Skip to main content Skip to footer site map

BWW Reviews: BAD JEWS a Riotous Dramedy at the Geffen

Bad Jews/by Joshua Harmon/directed by Matt Shakman/Geffen Playhouse, Gil Cates Theater/through July 19

Excessively harsh reality is at the core of most current popular dramedies as it is on television. A character cannot be rude or abrasive enough to arouse a viewer's attention or glean laughs. It's particularly characteristic of the irritating females who talk too fast, too loud and scream their shrewish lungs out. It makes me happy that I live alone; and yes, I do care and respect others and their feelings; but, being pleasant nowadays is considered boring and in drama, it will never win awards, so on with the show. In Joshua Harmon's Bad Jews currently onstage at the Geffen Playhouse there is such a character Daphna (Molly Ephraim), Hebrew for Diana, who with her two cousins Jonah (Raviv Ullman) and Liam (Ari Brand) are in New York to pay homage to their dead grandfather, their beloved Poppy, a Holocaust survivor. Daphna is referred to by Liam as a super Jew.

She lives to keep the Jewish traditions alive. She will not allow them to die, but at the expense of driving everyone around her into an annoyingly uncomfortable frenzy. She's not the kind of girl you really want to be around. She's unpleasant, hyper and super critical of everyone including Liam's new girlfriend Melody (Lili Fuller), a sweet docile girl from Delaware - a non Jew - who is not particularly bright or well trained - she certainly cannot live up to Daphna's Vassar standards of education - but she is kind, considerate and compassionate of one's feelings,all of which Daphna is not. The crass, rude reactions may indeed be insecurity around others, but the main focus in this play is what Daphna wants. Poppy has given his cherished chai, a gold medallion which survived the Holocaust, to Liam, who Daphna considers the least likely candidate in the family to wear it. She is, by her own admission, the only one in the family who really cared about Poppy and who really wants to carry on the tradition. What will she do when Liam refuses to give it to her? And especially when she learns that he plans to give it to his fiancee Melody in place of a ring? All hell breaks loose.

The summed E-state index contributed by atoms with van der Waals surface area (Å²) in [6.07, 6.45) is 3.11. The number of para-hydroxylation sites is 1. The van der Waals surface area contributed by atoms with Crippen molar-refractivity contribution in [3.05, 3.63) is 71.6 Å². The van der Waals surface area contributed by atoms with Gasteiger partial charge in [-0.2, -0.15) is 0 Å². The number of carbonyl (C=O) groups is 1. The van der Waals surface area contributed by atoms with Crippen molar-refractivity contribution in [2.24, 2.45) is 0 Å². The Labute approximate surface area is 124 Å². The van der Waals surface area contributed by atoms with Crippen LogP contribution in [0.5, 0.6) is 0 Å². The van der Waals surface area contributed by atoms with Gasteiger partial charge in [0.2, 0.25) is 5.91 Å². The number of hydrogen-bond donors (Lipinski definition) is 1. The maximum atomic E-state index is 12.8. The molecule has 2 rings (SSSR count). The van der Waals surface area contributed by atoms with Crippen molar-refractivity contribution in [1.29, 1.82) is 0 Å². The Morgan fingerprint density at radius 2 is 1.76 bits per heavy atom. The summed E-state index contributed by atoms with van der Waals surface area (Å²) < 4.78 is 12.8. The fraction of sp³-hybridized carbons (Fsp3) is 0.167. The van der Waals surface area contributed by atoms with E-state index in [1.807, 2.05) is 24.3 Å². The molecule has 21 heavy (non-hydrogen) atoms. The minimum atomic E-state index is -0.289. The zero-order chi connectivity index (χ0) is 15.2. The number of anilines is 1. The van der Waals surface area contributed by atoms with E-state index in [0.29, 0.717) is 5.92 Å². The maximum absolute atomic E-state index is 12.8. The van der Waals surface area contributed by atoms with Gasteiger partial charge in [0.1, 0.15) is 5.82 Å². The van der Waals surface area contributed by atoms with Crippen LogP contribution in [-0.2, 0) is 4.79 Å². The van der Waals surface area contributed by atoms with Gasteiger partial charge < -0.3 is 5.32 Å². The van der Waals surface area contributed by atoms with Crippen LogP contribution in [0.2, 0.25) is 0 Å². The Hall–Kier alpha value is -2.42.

Extreme Jewishness to playwright Joshua Harmon is obviously urgent, as the other-worldly quality of the Jewish religious tradition is fading away in our country. The concentration camp survivors are dying out and sadly, most Jewish youth have not experienced enough to preserve their heritage and carry the legacy forward. Some one of the characters says that it is easier than ever to be a Jew, but what exactly does that mean? Will the event of the past be remembered with significance and fervor? This urgency requires a character of Daphna's oversized dimensions, who will go over the top, who will die to keep Jewish tradition a living, breathing entity. Liam's interests lie in the Asian culture, and Daphna berates him for this. Why should it interest him at the expense of ignoring his own? So what is at the heart of the play is a dynamic debate - sometimes out of control - of whether it is nobler in the mind to be a super Jew or to care more about everyone else...and what ensues is scathingly funny as the characters, like beasts, claw away at each other with feverish, ferocious intensity. Remember God of Carnage where the two couples turn into beasts of prey? When we humans fight, we often fight to the death, like ...animals.

And there's another element of Bad Jews that is relevant to me. Its display of demeaning, making fun of, criticizing others is universal to all people whether Jewish or Christian. We selfishly tend to make ourselves more important than others...and also to place too much value on material possessions. Can't you remember Poppy without having his chai? I remember an incident at my mother's funeral, when a selfish aunt asked that a ring she had given my mother be taken off her hand before the coffin closed. Was she sad because my mother had passed or was the ring her mission? We can all go too far in the pursuit of what we want at the expense of others' feelings.

The cast is outstanding. Under Matt Shakman's upbeat and fluid direction, everyone shines. Ephraim is stellar as Daphna, playing her savageness for all its worth. Brand, as well, does not give an inch, holding his ground until the very end. Fuller makes Melody a real curiosity...and likable. Her "Summertime" as she attempts to quiet Daphna is hilarious. Here we go, as we all lose our respect for her sweet simplicity and laugh at her lack of skill. ... And she got a degree in opera? Ullman as Jonah keeps his character a mystery until the very end. Unlike Daphna, he keeps his mouth shut, does not want to get involved, but, when all is said and done, his pain for Poppy and his memory is more shattering than Daphna's. John Arnone's set design of the cramped New York apartment is appropriate, but it's what's up front that counts.

Go see Bad Jews primarily for its fiercely irreverent, blatantly caustic humor, but be prepared to listen and learn from Joshua Harmon's beautifully written script about the value of devotion and harmony.

Featured on Stage Door

Shoutouts, Classes, and More from Your Favorite Broadway Stars

Related Articles View More Los Angeles Stories

From This Author Don Grigware